Hand Prostheses Essay

1890 Words4 Pages

Orthotics and Prosthetics
Hand Prosthesis

Karen Clark
Toni Monat
Clinton Simplot

Once upon a time, in a land far, far away, lived a less than honorable ship captain who lost his hand during a sword fight with a young boy. The captain’s only option to replace his once very agile and useful hand was a simple iron hook. Although the story of Captain Hook and Peter Pan is not one based in fact, the existence of a hook-style prosthetic hand is no work of fiction. Thanks to the hard work and ingenuity of countless individuals spanning more than 2000 years, gone are the days where the well-known Captain Hook claw hand is the only hand prosthesis option.
Although select individuals continue to use a hand hook, there is a large variety in types, styles, and functions of hand prostheses commercially available on today’s market. Two of these hand prosthesis options include the i-limb Ultra and the Vanderbilt Multigrasp. One of the up-and-coming models of hand prostheses is the bebionic3 designed and produced by RSLSteeper. It is necessary to discuss information regarding the technology, biomechanical basis, functional abilities, suitable population, financial cost, metabolic cost, equipment specifications, and therapy’s role, to more fully understand this product.

Figure 1: Myoelectric Prosthesis Model

* Encyclopedia Britanica, Inc

bebionic3 Technology:
The bebionic3 is a type of myoelectric prosthesis. A myoelectric prosthesis is custom-made to fit and attach to the remaining limb of the user (either above the elbow or below) with maximum suspension using suction technology. Once attached, the prosthesis uses electronic sensors to detect muscle, nerve, and electromyography (EMG) activity. It then translates this m...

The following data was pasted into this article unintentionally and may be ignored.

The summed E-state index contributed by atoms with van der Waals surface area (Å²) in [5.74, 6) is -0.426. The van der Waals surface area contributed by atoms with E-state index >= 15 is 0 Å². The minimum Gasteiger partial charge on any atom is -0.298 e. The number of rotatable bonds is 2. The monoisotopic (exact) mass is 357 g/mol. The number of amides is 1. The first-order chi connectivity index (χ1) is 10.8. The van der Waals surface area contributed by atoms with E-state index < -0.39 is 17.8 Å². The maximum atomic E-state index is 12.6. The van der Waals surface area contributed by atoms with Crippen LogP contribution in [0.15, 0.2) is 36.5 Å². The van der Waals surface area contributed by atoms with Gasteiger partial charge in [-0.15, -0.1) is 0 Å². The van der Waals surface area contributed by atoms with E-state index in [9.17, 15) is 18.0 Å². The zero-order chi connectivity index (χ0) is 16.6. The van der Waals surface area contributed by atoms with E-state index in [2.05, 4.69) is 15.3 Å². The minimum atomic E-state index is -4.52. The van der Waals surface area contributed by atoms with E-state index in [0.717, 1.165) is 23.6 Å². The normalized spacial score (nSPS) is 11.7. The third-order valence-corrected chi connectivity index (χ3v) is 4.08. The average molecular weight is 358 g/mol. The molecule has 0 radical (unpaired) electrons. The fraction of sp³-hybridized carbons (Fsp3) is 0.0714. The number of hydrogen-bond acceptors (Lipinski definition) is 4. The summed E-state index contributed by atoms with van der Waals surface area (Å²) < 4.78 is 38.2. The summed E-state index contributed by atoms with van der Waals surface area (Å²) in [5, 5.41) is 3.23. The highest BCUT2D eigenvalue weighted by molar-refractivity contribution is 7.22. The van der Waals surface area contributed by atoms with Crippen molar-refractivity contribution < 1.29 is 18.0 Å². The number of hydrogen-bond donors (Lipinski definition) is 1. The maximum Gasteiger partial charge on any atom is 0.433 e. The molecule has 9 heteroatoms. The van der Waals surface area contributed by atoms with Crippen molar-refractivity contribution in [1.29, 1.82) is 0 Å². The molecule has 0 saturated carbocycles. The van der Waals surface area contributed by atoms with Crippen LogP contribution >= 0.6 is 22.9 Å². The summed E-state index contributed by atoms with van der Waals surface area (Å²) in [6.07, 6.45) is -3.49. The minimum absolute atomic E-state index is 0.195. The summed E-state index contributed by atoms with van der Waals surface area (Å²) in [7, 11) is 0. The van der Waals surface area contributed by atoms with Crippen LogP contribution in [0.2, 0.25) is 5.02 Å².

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Control of Multifunctional Prosthetic Hands by Processing the Electromyographic Signal
M. Zecca, S. Micera, M. C. Carrozza, & P. Dario
ARTS Lab, Scuola Superiore Sant’Anna, Pontedera, Italy
Address all correspondence to Silvestro Micera, PhD, ARTS Lab, Scuola Superiore Sant’Anna, Polo Sant’Anna Valdera, Viale Rinaldo Piaggio, 34, 56025 Pontedera (PI), Italy; micera@sssup.it
Critical Reviews™ in Biomedical Engineering, 30(4–6):459–485 (2002)

Int Orthop. Aug 2009; 33(4): 1101–1105.
Published online Jul 18, 2008. doi: 10.1007/s00264-008-0615-y
PMCID: PMC2898999
Language: English | French
Marcus Egermann, Philip Kasten, and Marc Thomsen


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